Format

Send to

Choose Destination
J Gerontol B Psychol Sci Soc Sci. 2018 Mar 2;73(3):413-420. doi: 10.1093/geronb/gbx020.

Association of Anxiety Symptom Clusters with Sleep Quality and Daytime Sleepiness.

Author information

1
Geriatric Research Education and Clinical Center (GRECC), Veterans Affairs Palo Alto Health Care System, California.
2
Department of Psychiatry and Behavioral Sciences, Stanford University School of Medicine, California.
3
Department of Mental Health, Johns Hopkins Bloomberg School of Public Health, Baltimore, Maryland.
4
Department of Psychiatry and Behavioral Sciences, Johns Hopkins School of Medicine, Johns Hopkins Center on Aging and Health, Baltimore, Maryland.
5
Pacific Graduate School of Psychology, Palo Alto University, California.
6
Sierra Pacific Mental Illness Research Education and Clinical Centers (MIRECC), Veterans Affairs Palo Alto Health Care System, California.

Abstract

Objectives:

To better understand links between anxiety and sleep disturbances in older adults, we examined the association of different phenotypic presentations of anxiety (i.e., affective, cognitive, and somatic clusters) with global sleep quality and daytime sleepiness.

Methods:

109 community-dwelling adults aged 66-92 years old (57% female) completed assessments of global sleep quality (Pittsburgh Sleep Quality Index), daytime sleepiness (Epworth Sleepiness Scale), affective anxiety symptoms (Geriatric Anxiety Scale (GAS) affective subscale), cognitive anxiety symptoms (GAS cognitive subscale), and somatic anxiety symptoms (GAS somatic subscale).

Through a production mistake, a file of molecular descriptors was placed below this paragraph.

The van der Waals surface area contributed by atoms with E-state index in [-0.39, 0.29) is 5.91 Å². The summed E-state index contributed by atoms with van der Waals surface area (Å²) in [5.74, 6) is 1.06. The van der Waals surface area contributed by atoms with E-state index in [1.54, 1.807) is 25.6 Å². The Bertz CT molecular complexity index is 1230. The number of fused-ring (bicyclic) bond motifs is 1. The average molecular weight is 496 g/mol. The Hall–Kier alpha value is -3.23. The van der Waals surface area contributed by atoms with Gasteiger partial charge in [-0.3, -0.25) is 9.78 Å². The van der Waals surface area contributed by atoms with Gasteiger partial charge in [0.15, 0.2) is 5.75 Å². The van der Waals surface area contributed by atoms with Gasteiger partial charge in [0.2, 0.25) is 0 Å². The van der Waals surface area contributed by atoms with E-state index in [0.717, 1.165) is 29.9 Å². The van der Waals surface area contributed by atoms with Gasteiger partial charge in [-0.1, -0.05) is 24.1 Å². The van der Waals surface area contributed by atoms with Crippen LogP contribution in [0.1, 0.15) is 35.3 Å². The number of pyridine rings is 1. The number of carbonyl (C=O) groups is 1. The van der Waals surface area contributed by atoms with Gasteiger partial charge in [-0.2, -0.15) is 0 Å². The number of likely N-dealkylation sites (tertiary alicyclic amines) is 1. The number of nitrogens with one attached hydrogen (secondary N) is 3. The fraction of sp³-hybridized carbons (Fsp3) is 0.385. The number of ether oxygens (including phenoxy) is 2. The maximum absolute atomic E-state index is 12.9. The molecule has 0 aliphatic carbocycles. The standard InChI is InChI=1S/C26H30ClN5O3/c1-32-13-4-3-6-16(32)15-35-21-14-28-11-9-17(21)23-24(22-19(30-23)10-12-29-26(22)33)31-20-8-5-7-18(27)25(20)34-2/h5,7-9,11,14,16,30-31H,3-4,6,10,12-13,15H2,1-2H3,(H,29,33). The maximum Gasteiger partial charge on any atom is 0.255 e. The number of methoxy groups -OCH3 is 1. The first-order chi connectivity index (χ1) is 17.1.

Results:

In hierarchical regression models adjusted for depressive symptoms and health status, greater affective and somatic anxiety were associated with poorer global sleep quality (affective B = 0.30, p = .01; somatic B = 0.41, p = .01). Somatic and cognitive anxiety were associated with greater daytime sleepiness (somatic B = 0.74, p < .001; cognitive B = 0.30, p = .03), but these associations were attenuated by covariates added to the models.

Discussion:

These findings indicate that anxiety symptom clusters are differentially associated with specific sleep-related disturbances, underscoring the complex relationship of late-life anxiety to sleep. Results suggest that personalized treatments, such as targeted sleep interventions, may improve specific anxiety-symptom domains, or vice versa.

PMID:
28379498
PMCID:
PMC6074813
DOI:
10.1093/geronb/gbx020
[Indexed for MEDLINE]
Free PMC Article

Supplemental Content

Full text links

Icon for Silverchair Information Systems Icon for PubMed Central
Loading ...
Support Center